Author Interview with Amara Lynn (@AmaraJLynn)

I had the distinct pleasure of setting up an interview with fellow writer Amara Lynn recently. We came across each other on Twitter some undisclosed amount of time ago, and we became mutual followers of our respective feeds that were and are full of nonsense and writing goo.

Amara is always writing and working hard to promote other queer authors in their sphere, using hashtag games and writing events in order to get more people writing and commiserating through social media and beyond. They have some new stories out and a pile of other books, so I decided to reach out to Amara to find out more.


Let’s start by talking about inspiration. Where do you get the ideas for your stories? Is there a source, or does your Muse drop them on your out of the blue?

I always cite music as my main source, but that’s just what gets my muse/the gears turning the most. I also get inspiration from classics, and what-if questions. I like fairy tales so a lot of my inspiration is me reading classics and thinking how I can make it queerer.

What do you find most rewarding and least rewarding about the process?

The most rewarding would be when a reader tells me I inspired them to write their own stories. Least rewarding is the whole drafting process. It takes so long for so little payoff sometimes!

You do a daily Q&A on social media geared toward queer writers. Can you talk a little about that and tell us why you started and why you keep it going?

Yes! So, I started off with #LGBTQWriMo for the November 2018 NaNoWriMo (I can’t believe it’s been that long, but it has!). I got the idea from a couple other queer writing hashtags around (#writeLGBTQ and #promoLGBTQ, run by Evie Drae), and I thought, why not start an LGBTQ NaNoWriMo hashtag?

It really took off, and I loved doing it so much, that I started a regular queer writing hashtag afterward called #QWriters. Initially, it only ran weekends, due to my lack of spoons to make it daily, but I recently started doing it daily with the questions posted weekly instead of monthly, which takes a lot less energy.

The reason I keep it going is because I just love the queer writing community on Twitter. They are the kindest, most supportive people, and I genuinely love supporting them back and cheering everyone on each week.

Speaking of social media, do you think it’s changed over the last handful of years thanks to certain political groups and figures using it to push their shitty agendas? Has that affected you in any way or shunted your ability to use Twitter and other social media apps as a platform to push your writing and brand?

That’s a loaded question! I do think it’s become a different space, and while there are definitely a lot of politics going on, I mostly stick to the queer writing community on Twitter. It’s exhausting to be anywhere else, so I usually just hide on my hashtag! Which is another reason I like running it, and I’m sure others love having the space to hide, too. So I guess, it’s affected me in that, I stick to the spaces I like, but I don’t mind it. It’s less stressful that way!

A ton of indie writers have popped up over the last decade or so. Some may say too many. Is there a threshold one must meet before deciding that self-publishing is right for them, and do you feel that the market for indie writers has become too full of posers and those who just feel like pumping out books?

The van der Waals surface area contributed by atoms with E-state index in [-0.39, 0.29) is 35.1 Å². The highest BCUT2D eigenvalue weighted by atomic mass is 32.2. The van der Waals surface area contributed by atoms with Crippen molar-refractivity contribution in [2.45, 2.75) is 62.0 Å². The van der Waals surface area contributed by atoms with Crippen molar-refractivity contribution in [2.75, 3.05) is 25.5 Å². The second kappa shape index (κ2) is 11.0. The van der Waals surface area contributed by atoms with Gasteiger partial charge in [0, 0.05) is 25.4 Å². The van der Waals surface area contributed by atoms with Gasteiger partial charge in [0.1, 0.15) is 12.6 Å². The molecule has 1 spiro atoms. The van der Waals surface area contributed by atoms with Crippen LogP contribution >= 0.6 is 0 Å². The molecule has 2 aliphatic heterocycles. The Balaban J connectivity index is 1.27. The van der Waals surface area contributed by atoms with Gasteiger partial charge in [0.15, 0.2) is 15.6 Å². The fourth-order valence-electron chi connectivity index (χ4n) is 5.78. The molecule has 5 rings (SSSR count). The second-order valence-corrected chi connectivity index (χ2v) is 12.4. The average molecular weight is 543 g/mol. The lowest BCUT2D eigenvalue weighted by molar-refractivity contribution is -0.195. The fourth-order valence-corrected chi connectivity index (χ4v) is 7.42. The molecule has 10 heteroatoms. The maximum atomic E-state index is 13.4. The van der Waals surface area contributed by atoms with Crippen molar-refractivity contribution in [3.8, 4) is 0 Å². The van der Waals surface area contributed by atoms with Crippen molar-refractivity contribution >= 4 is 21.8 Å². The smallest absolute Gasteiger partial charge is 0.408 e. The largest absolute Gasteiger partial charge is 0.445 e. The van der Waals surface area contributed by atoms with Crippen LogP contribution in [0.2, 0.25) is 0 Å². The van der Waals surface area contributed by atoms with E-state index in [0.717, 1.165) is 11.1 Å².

I think it’s become easier to self-publish in recent years, which is the reason for the flooded market. But I don’t think that’s a bad thing. Sure, there will be posers, but the gems among them will (hopefully) shine through!

As for how to decide if one should self-publish, it’s going to be different for everyone, and not all people have the means and resources to do it, and that’s okay. You’ve got to weigh the pros and cons and your own situation, and do what feels right to you!

We spoke about the indie community a little bit, but you’re also part of a writing community with other queer and trans authors. Is there a difference for you between indie authors, queer authors, and/or queer indie authors?

Short answer: no. Long answer, I’m here 100% for any queer authors, whether indie or trad pub! Just us getting our stories out there, no matter the outlet, is what’s important.

Do you ever feel like you’re in competition with other indie authors out there? Do you find any ill will between them and yourself at all, or do you get along well with everyone?

Not at all! It’s cheesy, but I always quote High School Musical and say, “We’re all in this together,” because it’s true. It’s not a competition, and there’s room for everyone!

Are there any individuals in any of writing community that you’d consider to be a cut above the others? Would you like to name names and talk about some your favorite people are? Is there anyone in your personal life who isn’t a part of the social media community who’s a big part in your writing adventure?

Some of my favorite people are some QWriters participants and discord friends. Ceillie, Christen, Sara, Abigail, and Lane, to name a few! My good friend Lore is not too active on social media; but we talk a lot about stories and writing, and ze beta reads for me. And last but not least, my best friend Emma, who inspired basically all of my stories.

I’m sure you’ve gotten your fair share of trolls and bad reviews. There are always those who remain negative in all spaces. How do you deal with the negative presences when they arise?

I try to put those out of my mind. There will always be one, and your book won’t be for everyone. But you’ll also be someone’s favorite. So, embrace the positive and push out the negative.